“It’s been a very traumatic consolidation, far more than many other industries have ever seen,” Goldberg says. “When I joined All American in 1988, we were the 48th largest distributor, and there must have been 1,500 to 2,000 distributors in North America. We have achieved some of the most rapid growth in the industry.”

He’s also grown the Miami-based distributor of semiconductors and electronic components from $20 million in annual revenue to $425 million in 17 years.

Now Goldberg, president and CEO, is poised to further grow All American with a three-step plan to move the company forward by increasing its customer base, increasing sales to existing customers and expanding its markets outside North America.

Here’s how it’s going to work.

Increasing customers

The first plank in Goldberg’s growth strategy is reaching new customers. That ties, in part, directly back to the industry consolidation and taking advantage of the changes that caused.

The two biggest distributors in the industry, Avnet Inc. and Arrow Electronics, have acquired scores of smaller semiconductor distributors over the past decade. A manufacturer that wants three to five suppliers may find that it now has only one or two to choose from, presenting All American with an opportunity to sell to customers it couldn’t access before.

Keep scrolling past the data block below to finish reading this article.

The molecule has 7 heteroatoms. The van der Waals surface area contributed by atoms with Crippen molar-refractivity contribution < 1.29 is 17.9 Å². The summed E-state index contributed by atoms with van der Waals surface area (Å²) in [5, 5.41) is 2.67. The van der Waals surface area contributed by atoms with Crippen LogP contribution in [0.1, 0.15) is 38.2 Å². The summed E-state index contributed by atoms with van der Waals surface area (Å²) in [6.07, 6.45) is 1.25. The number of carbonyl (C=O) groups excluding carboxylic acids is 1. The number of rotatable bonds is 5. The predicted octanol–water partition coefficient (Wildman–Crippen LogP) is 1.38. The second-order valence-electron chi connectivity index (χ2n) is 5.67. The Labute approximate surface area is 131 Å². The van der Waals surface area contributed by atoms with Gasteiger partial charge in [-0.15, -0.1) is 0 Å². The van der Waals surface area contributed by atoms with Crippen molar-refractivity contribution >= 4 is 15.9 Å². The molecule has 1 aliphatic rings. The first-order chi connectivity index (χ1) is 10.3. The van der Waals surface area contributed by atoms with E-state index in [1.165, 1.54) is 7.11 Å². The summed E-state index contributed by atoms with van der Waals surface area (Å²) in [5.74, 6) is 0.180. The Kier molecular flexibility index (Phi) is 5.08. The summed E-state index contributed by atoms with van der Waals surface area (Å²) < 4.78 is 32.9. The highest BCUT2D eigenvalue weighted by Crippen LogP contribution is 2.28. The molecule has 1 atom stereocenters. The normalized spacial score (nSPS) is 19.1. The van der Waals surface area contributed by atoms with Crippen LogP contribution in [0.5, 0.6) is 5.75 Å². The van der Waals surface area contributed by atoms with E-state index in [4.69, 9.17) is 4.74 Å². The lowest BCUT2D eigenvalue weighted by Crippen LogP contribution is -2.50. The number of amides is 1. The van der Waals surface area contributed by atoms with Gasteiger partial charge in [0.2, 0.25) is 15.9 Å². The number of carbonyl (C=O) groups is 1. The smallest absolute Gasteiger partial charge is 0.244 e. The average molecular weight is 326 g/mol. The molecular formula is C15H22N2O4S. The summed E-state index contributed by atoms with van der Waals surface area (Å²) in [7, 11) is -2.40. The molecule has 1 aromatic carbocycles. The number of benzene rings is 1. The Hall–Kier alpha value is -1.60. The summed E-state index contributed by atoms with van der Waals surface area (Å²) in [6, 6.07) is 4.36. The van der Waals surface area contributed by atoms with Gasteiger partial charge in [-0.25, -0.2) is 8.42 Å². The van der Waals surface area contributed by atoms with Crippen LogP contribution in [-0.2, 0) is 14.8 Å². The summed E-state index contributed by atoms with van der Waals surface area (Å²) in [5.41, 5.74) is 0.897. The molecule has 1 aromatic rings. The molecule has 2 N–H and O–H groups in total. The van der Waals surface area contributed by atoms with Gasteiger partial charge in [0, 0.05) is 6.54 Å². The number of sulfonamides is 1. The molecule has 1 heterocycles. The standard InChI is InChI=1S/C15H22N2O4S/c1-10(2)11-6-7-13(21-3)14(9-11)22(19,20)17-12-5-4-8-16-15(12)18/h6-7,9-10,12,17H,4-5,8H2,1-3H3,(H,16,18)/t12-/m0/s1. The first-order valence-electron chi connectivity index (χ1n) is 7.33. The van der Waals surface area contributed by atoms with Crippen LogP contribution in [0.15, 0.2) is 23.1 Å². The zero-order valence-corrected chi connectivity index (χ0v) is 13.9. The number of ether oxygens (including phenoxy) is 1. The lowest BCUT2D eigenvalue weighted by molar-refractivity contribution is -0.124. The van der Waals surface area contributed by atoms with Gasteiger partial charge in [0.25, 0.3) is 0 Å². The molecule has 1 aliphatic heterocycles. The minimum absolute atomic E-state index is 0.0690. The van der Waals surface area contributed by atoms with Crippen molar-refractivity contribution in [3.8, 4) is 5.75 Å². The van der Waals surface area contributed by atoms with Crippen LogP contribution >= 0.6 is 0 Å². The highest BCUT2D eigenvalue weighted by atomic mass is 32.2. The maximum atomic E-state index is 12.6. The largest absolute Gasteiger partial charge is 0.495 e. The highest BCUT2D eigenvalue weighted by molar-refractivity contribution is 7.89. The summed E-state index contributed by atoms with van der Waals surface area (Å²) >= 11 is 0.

“Because some competitors that were successfully selling to that customer were acquired, we can gain entrance into the account,” Goldberg says. “The customer says, ‘I don’t want too much concentration in Arrow or Avnet, so I need another distributor.”

Suppliers have also been left in the lurch due to consolidation, and Goldberg is taking advantage of that.

“As Arrow and Avnet have acquired so many companies in our industry, suppliers who used to rely on these other distributors to provide them the level of focus that they want, those suppliers find themselves needing another distributor,” Goldberg says.

And All American has made sure it is there to fill that gap. These new customers were added in part through the company’s establishment of a large geographic footprint.

“We have 36 marketplaces — offices with outside salespeople who call on customers. A good part of gaining new customers was adding offices and adding salespeople, putting feet on the street to knock on doors and call on customers,” Goldberg says.